Maintaining good test coverage takes consistent effort, even after you have automated your entire test suite. 

Whenever you add a new feature to your app, you need to add test cases to your regression suite that cover the most critical user paths in that feature. 

Back to our snowplow analogy, think about the city engineer revising the plow map when a new neighborhood opens. And if that feature is especially popular, it could change the priority ranking of some of the tests related to that feature, just like a new subdivision can change the traffic patterns in a city.

Often, the pressure to ship new releases quickly will force QA teams to skip building automated tests for new features and just test them manually. But when the next feature comes along, if the regression tests for the last feature haven’t been added to the suite, the whole testing process will take much longer. 

Be diligent about keeping a recorded backlog of new tests that you need to write as new bugs are found and new features are developed. You will inevitably fall behind, but having a backlog that anyone can view allows people to jump in and add high priority tests whenever they have a spare minute.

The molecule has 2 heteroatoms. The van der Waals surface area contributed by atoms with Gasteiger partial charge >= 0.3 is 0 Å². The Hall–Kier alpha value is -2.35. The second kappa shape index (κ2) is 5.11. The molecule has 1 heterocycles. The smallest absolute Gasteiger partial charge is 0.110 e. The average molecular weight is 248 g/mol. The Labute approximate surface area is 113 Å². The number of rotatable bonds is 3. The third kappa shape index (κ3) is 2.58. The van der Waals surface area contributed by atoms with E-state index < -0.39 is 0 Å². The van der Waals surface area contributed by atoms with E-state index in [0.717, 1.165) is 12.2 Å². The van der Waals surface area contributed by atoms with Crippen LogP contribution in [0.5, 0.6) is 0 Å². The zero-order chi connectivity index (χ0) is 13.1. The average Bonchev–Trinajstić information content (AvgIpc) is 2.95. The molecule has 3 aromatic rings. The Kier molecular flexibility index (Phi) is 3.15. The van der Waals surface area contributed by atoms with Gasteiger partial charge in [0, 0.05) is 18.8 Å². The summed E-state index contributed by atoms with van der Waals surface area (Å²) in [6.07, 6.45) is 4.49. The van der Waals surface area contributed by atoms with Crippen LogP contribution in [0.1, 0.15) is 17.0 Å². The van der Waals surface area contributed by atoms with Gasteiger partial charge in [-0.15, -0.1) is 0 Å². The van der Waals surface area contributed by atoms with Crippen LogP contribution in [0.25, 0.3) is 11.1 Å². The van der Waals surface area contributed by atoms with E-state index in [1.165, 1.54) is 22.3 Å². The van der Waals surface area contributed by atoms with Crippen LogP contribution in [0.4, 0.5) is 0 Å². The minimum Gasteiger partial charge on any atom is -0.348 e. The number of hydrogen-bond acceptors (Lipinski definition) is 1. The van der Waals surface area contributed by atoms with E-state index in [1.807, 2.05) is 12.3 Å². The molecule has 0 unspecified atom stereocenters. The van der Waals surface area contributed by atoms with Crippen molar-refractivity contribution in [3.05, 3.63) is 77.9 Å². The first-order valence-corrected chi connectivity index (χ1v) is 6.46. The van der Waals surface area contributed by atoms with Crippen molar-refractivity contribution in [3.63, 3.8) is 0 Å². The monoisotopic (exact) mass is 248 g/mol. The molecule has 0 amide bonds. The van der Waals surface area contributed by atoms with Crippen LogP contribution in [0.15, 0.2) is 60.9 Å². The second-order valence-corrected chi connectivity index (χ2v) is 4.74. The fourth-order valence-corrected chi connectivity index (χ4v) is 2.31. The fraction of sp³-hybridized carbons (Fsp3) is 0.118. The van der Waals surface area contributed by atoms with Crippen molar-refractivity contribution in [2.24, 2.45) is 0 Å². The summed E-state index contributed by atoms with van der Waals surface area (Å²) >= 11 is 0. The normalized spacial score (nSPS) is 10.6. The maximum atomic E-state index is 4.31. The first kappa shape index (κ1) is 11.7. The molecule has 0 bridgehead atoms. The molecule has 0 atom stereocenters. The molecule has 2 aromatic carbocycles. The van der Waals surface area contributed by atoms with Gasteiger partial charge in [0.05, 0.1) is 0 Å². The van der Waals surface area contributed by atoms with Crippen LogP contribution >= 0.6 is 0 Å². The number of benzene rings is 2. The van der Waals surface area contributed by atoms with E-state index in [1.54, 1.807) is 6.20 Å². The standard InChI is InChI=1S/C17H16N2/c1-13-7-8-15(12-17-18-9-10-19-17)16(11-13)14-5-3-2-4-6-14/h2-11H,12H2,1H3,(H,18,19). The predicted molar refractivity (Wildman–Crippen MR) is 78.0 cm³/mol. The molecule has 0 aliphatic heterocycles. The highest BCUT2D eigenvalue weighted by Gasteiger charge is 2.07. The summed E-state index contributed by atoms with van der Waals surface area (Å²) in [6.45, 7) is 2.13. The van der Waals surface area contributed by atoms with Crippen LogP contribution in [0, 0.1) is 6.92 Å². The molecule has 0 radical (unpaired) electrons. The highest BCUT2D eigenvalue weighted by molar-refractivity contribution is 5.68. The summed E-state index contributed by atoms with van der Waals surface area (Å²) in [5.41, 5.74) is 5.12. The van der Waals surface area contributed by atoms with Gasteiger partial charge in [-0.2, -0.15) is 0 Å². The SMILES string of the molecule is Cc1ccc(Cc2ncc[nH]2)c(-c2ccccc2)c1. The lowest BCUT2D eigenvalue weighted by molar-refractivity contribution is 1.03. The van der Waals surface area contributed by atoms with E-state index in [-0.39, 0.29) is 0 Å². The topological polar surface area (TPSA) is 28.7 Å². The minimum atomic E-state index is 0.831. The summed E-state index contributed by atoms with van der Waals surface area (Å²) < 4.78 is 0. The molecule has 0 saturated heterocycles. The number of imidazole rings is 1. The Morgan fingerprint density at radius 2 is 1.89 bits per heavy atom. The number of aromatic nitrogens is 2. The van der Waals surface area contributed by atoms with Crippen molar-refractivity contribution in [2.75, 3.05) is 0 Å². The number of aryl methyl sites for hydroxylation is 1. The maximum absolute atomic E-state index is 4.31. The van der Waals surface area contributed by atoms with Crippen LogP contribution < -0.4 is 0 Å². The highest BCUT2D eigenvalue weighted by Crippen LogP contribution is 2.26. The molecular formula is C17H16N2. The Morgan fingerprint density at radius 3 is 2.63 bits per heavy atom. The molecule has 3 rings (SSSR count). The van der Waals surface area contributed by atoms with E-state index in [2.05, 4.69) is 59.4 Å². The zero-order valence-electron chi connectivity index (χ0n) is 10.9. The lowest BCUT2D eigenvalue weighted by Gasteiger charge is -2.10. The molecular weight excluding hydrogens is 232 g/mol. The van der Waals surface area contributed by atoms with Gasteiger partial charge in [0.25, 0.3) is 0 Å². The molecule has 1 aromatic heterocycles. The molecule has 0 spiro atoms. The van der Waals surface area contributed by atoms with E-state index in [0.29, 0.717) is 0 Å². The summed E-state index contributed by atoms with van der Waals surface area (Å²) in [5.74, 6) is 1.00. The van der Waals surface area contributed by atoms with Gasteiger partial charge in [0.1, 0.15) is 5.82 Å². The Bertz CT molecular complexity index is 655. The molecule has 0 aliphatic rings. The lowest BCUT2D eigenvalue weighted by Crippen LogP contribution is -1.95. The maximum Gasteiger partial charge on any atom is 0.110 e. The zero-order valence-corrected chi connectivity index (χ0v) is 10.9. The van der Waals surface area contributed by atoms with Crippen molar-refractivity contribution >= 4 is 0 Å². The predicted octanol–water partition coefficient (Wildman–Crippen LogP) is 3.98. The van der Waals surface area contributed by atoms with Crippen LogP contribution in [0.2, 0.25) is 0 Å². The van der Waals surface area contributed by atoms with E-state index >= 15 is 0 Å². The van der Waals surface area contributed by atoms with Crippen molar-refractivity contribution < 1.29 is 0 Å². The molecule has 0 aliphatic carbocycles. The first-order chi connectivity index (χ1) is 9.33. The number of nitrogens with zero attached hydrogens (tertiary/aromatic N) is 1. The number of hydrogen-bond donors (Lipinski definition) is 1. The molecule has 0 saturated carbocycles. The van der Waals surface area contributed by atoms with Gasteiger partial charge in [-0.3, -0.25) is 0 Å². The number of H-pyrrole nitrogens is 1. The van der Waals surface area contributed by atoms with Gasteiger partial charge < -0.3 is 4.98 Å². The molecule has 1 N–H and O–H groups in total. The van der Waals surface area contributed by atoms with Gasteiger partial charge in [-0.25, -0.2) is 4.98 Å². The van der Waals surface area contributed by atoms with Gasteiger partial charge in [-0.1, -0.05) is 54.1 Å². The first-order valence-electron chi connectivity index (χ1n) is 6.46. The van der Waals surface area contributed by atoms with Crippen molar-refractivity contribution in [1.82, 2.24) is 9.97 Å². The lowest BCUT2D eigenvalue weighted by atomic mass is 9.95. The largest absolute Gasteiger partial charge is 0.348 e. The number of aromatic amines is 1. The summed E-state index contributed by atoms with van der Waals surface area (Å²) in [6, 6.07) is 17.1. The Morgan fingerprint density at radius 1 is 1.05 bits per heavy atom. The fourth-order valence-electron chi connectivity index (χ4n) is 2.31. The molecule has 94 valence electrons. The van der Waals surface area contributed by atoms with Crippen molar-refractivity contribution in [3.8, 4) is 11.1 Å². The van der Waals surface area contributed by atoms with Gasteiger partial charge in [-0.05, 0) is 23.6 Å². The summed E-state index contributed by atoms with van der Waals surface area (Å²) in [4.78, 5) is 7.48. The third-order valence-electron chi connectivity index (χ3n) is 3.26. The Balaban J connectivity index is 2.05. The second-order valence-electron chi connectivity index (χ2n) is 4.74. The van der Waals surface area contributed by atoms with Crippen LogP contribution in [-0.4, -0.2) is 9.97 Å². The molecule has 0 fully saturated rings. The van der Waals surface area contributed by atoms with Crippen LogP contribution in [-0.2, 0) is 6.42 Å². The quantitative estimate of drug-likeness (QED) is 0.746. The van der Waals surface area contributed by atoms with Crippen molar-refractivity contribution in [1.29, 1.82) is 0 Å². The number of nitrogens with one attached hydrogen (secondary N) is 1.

An easy way to keep a shared backlog in Rainforest is to create a new folder whenever you add a new feature to your app. Even if you don’t have time to create a single test for that feature, the empty folder serves as a reminder that you need to create more tests.

You could also consider using Rainforest’s test automation services to increase test coverage if you just don’t have time to write enough tests and it’s becoming a bottleneck.

The last thing to keep in mind when it comes to maintaining good test coverage is that there is a point where you reach diminishing returns, as illustrated in the diagram below. We talk about this more in our Introduction to QA Strategy guide.

Instead of adding more tests, it might be more important to just run the tests you already have more often. 

Use the Snowplow Strategy to Improve Test Coverage with Rainforest QA

Using the Snowplow Strategy for improving test coverage will make sure that all the time you invest in building out your test suite will translate to improved test coverage and improved quality, not just busy work for your QA team. 

It will save you time building tests, running them, and maintaining them, and help you make sure that critical bugs don’t make it through to production. 

Looking for an easy-to-use, no-code automation tool to help improve test coverage? Talk to us about setting up a Rainforest plan that fits your needs.